Catholic Missions Along the Anza Trail

Juan Batista de Anza was the first Spanish explorer, or any European for that matter, to traverse an overland route from Mexico, through the Sonoran Desert, to the Pacific coast of California which we now know as San Francisco. He performed an exploratory trip in 1774, and the next year he marched the trail once more in a colonizing trip. On his colonizing trip he took with him 245 people (155 women and children), 340 horses, 165 pack mules, 302 cattle, and Father Pedro Font ( Much like our own particular voyage, many of the nights were spent camping. Other nights were spent at the missions set up along the trail. The nature of these missions, pertaining to their purposes, past functions, and lasting effects will be the focus of this paper. I will limit my observations and analyses to the missions Father Font himself stayed at, as I will be drawing inferences from his personal journal. I will also make analogies from our own personal voyage in an attempt to understand and explain certain aspects of the Indian/mission relationship.
The goal of sending Spanish priests to set up missions was to turn Indians into Catholic people, loyal citizens and taxpayers. The idea of missions was not to push the Indians off the land entirely, but make an attempt to alter their culture in such a way that complied with that of Spain’s. In order to do this, some incentive was necessary. A mission needed something to draw Indians to it. Such enticements will be discussed when the missions’ particular functions are unfolded.
Missions had specific purposes in the minds of the Native Americans, as well. Indians lived entirely off the land. This limited Indians to a lifestyle consisting of periods of plenty and periods of starvation, as seasonal changes hit them hard. The lifestyle on the mission offered Indians a system where food was available year round. Observations have shown that such a system was much more appealing to the Indians. Besides the obviousness of the delights in avoiding periods of starvation, there have been several Indians who, upon coming to the missions, have literally killed themselves by rupturing their stomachs from eating too much at the mission at Tumacacori set up by Father Kino (learned from a guided tour at Tumacacori).. While this story sounds gruesome and unpleasant, it shows with little doubt the desperation from Indians for the service provided by the mission.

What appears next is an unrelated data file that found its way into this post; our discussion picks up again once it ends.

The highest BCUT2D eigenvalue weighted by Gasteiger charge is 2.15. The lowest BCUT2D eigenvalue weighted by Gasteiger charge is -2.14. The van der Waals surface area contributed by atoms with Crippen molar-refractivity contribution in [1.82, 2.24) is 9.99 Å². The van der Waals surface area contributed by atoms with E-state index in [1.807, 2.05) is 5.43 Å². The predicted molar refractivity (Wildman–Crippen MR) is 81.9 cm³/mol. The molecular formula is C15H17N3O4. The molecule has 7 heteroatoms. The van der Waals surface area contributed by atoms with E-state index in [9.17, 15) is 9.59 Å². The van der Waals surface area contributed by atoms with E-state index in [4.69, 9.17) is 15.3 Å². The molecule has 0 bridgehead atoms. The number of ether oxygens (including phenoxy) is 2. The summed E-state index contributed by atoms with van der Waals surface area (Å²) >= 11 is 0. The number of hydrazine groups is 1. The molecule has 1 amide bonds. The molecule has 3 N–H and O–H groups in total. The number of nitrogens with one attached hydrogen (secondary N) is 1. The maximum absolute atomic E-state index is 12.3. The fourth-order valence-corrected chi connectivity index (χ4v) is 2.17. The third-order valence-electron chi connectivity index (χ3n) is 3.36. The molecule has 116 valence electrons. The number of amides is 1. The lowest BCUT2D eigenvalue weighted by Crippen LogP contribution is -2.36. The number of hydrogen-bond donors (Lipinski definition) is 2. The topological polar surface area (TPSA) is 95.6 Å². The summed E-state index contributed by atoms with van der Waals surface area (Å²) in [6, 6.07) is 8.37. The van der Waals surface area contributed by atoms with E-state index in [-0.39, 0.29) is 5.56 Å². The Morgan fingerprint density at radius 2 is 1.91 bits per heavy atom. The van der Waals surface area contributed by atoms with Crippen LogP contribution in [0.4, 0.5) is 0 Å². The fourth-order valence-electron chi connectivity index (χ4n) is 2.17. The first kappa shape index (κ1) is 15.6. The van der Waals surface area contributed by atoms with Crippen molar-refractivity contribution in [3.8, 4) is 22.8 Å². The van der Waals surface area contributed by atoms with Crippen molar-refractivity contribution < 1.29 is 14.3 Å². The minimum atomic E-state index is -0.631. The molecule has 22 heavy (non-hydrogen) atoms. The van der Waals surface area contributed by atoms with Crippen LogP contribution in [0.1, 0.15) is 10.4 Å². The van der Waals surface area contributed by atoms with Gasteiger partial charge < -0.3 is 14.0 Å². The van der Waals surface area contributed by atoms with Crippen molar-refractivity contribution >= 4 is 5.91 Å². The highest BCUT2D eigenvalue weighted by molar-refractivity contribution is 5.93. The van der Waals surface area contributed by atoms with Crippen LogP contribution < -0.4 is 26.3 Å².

An anecdote from our personal journey on this trail helped me to better relate to a personal problem I had been having with the Indian’s seemingly eager attitude to altar an already well-formed culture, rich in traditions. Could the desire for food, as expressed by the story of the ruptured stomachs at Tumacacori, really be enough to risk crippling one’s own culture? From a psychological standpoint, I was able to sympathize with the Indians near betrayal of some of their customs. Early in our trip, there was a day we had packed very lightly for a long day. We came to our host’s house that night starving and exhausted. Our host was a unique individual, with several theories on diet and hygiene with would without doubt be deemed strange by most people (more importantly for the point of this story, something we all would and later on did consider ridiculous). But for whatever reason, the thought of washing one’s hair with eggs, gaining weight simply to lose it yet produce more skin oil, and eating a diet of nothing but raw food did not cause one person in our group to raise en eyebrow that evening. Later on in the trip we had a good laugh, but that night we just accepted the customs. Despite following in Anza’a footsteps, that night I believe we most related to the Indians. I felt the feeling of starvation and would believe anything from the person who would ease this pain. I sympathized with the Indians in the time of starvation, which for them was not one long day, but seasons at a time, and began to understand how one can indeed altar one’s beliefs when their human needs are in danger.
Indians have shown on their behalf an open-minded attitude to a blend of culture. They eagerly learned Catholic ways and incorporated them into their own culture. Often they would line up to great Font and Anza as they approached, inquiring as to whether or not they would be baptized. A particular quote on a plaque at San Xavier from a traveling Padre who ended up at the mission there expressed the Indian enthusiasm at the Europeans’ arrival.